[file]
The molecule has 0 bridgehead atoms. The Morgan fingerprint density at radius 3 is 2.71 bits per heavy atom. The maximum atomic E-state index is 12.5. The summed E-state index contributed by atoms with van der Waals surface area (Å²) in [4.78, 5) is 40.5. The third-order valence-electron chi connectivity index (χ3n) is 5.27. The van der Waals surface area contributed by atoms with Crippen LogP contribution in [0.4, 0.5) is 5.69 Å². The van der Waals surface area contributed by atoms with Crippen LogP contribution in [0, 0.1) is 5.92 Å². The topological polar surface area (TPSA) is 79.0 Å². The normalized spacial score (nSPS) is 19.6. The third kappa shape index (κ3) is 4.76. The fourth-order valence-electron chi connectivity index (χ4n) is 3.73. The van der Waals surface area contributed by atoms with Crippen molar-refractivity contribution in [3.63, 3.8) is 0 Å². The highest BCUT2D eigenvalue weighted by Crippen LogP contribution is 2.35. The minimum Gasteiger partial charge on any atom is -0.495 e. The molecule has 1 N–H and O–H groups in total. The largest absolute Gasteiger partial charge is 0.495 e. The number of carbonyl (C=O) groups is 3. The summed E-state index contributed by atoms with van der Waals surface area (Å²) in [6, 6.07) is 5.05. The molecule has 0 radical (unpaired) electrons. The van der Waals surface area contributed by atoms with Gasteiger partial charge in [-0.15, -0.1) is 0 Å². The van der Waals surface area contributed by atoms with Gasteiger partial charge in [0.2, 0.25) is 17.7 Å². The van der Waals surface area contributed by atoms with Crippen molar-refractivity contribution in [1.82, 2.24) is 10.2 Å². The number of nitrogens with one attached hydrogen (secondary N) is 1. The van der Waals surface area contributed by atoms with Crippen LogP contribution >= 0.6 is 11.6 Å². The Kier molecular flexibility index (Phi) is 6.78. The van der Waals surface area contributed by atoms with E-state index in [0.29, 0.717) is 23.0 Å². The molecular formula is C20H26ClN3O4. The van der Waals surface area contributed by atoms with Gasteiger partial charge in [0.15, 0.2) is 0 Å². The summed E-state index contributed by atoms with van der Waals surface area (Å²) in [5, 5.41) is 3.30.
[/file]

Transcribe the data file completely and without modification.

The molecule has 0 bridgehead atoms. The Morgan fingerprint density at radius 3 is 2.71 bits per heavy atom. The maximum atomic E-state index is 12.5. The summed E-state index contributed by atoms with van der Waals surface area (Å²) in [4.78, 5) is 40.5. The third-order valence-electron chi connectivity index (χ3n) is 5.27. The van der Waals surface area contributed by atoms with Crippen LogP contribution in [0.4, 0.5) is 5.69 Å². The van der Waals surface area contributed by atoms with Crippen LogP contribution in [0, 0.1) is 5.92 Å². The topological polar surface area (TPSA) is 79.0 Å². The normalized spacial score (nSPS) is 19.6. The third kappa shape index (κ3) is 4.76. The fourth-order valence-electron chi connectivity index (χ4n) is 3.73. The van der Waals surface area contributed by atoms with Crippen molar-refractivity contribution in [3.63, 3.8) is 0 Å². The highest BCUT2D eigenvalue weighted by Crippen LogP contribution is 2.35. The minimum Gasteiger partial charge on any atom is -0.495 e. The molecule has 1 N–H and O–H groups in total. The largest absolute Gasteiger partial charge is 0.495 e. The number of carbonyl (C=O) groups is 3. The summed E-state index contributed by atoms with van der Waals surface area (Å²) in [6, 6.07) is 5.05. The molecule has 0 radical (unpaired) electrons. The van der Waals surface area contributed by atoms with Gasteiger partial charge in [-0.15, -0.1) is 0 Å². The van der Waals surface area contributed by atoms with Gasteiger partial charge in [0.2, 0.25) is 17.7 Å². The van der Waals surface area contributed by atoms with Crippen molar-refractivity contribution in [1.82, 2.24) is 10.2 Å². The number of nitrogens with one attached hydrogen (secondary N) is 1. The van der Waals surface area contributed by atoms with Crippen LogP contribution >= 0.6 is 11.6 Å². The Kier molecular flexibility index (Phi) is 6.78. The van der Waals surface area contributed by atoms with E-state index in [0.29, 0.717) is 23.0 Å². The molecular formula is C20H26ClN3O4. The van der Waals surface area contributed by atoms with Gasteiger partial charge in [0.15, 0.2) is 0 Å². The summed E-state index contributed by atoms with van der Waals surface area (Å²) in [5, 5.41) is 3.30.